In October, a man was nearly struck by a drone that crashed at his feet in Manhattan. The drone operator, reportedly a 34-year-old Brooklyn musician, was arrested.

The FAA is revising its rules for operating unmanned aerial vehicles. Whatever safety measures end up being required by the agency, drone costs will probably go up as a consequence. And if the drone delivery industry ever takes off, it will take only one terrorist using a drone to deliver explosives to bring the whole thing crashing back to Earth.

Nonetheless, drones are already a hit with investors. In October, Bloomberg reported that venture capitalists had invested $40.9 million in drone-related startups during the first nine months of 2013 -- more than twice the amount invested in all of 2012. Like Bezos, drone investors appear to be optimists. Or their financial padding ensures they would survive a drone industry crash.

There's no single migration path to the next generation of enterprise communications and collaboration systems and services, and Enterprise Connect delivers what you need to evaluate all the options. Register today and learn about the full range of platforms, services, and applications that comprise modern communications and collaboration systems. Register with code MPIWK and save $200 on the entire event and Tuesday-Thursday conference passes or for a free expo pass. It happens March 17-19 in Orlando, Fla.

Comment  | 
Print  | 
More Insights
Comments
Newest First  |  Oldest First  |  Threaded View
<<   <   Page 3 / 3
Kristin Burnham
50%
50%
Kristin Burnham,
User Rank: Author
12/2/2013 | 4:22:11 PM
30-minute shipping
I watched the special last night -- very cool stuff. That tidbit about offering 30-minute shipping to areas within a 10-mile radius of the fulfillment warehouses will be a huge perk for people living in cities. Most probably can't make the trip to the store and back for their purchase in 30 minutes or less as it is right now.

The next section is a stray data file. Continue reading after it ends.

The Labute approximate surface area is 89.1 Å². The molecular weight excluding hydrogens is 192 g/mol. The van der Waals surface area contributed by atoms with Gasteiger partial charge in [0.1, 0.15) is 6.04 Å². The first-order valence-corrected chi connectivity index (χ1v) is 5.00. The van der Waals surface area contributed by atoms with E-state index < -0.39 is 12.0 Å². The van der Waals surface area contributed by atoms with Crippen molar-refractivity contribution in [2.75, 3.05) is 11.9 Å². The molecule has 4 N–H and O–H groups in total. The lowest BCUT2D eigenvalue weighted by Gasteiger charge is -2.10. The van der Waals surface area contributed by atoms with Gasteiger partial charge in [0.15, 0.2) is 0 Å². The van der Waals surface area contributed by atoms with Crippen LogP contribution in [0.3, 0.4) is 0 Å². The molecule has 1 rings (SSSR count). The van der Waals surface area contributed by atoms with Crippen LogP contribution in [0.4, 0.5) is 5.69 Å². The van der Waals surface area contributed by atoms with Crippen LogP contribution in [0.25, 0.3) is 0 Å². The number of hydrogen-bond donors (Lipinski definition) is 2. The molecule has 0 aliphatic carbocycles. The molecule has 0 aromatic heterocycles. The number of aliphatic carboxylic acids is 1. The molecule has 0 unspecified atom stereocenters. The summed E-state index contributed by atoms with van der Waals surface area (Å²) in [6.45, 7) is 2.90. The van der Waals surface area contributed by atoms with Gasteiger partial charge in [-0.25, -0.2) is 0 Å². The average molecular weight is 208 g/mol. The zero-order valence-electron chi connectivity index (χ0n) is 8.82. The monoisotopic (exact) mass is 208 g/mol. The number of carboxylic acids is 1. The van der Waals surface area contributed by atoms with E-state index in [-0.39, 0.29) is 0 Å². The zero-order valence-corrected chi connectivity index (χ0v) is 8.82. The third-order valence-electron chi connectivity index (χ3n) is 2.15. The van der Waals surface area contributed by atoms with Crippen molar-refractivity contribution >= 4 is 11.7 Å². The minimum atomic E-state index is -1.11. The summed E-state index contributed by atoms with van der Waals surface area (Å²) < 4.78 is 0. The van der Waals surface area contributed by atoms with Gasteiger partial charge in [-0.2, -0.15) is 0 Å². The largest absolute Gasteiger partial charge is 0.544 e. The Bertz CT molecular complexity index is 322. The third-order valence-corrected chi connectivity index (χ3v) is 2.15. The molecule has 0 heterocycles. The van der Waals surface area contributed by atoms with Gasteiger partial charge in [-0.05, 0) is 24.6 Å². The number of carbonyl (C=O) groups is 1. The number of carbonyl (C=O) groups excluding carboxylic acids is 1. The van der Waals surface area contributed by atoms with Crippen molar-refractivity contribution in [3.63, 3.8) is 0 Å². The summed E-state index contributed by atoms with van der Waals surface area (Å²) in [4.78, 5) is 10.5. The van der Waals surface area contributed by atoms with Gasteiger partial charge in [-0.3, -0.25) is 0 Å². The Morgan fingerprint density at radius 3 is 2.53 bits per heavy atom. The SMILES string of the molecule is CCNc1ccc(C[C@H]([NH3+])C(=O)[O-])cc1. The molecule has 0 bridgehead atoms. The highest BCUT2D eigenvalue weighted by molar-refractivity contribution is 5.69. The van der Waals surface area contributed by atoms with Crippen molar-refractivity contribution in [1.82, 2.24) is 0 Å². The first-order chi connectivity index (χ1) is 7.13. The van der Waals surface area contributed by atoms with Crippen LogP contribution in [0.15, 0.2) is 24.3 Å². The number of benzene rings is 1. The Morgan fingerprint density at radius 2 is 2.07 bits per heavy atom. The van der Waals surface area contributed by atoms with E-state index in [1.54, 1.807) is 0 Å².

<<   <   Page 3 / 3
InformationWeek Elite 100
InformationWeek Elite 100
Our data shows these innovators using digital technology in two key areas: providing better products and cutting costs. Almost half of them expect to introduce a new IT-led product this year, and 46% are using technology to make business processes more efficient.
Register for InformationWeek Newsletters
White Papers
Current Issue
InformationWeek - September 2, 2014
Avoiding audits and vendor fines isn't enough. Take control of licensing to exact deeper software discounts and match purchasing to actual employee needs.
Flash Poll
Video
Slideshows
Twitter Feed
InformationWeek Radio
Archived InformationWeek Radio
In in-depth look at InformationWeek's top stories for the preceding week.
Sponsored Live Streaming Video
Everything You've Been Told About Mobility Is Wrong
Attend this video symposium with Sean Wisdom, Global Director of Mobility Solutions, and learn about how you can harness powerful new products to mobilize your business potential.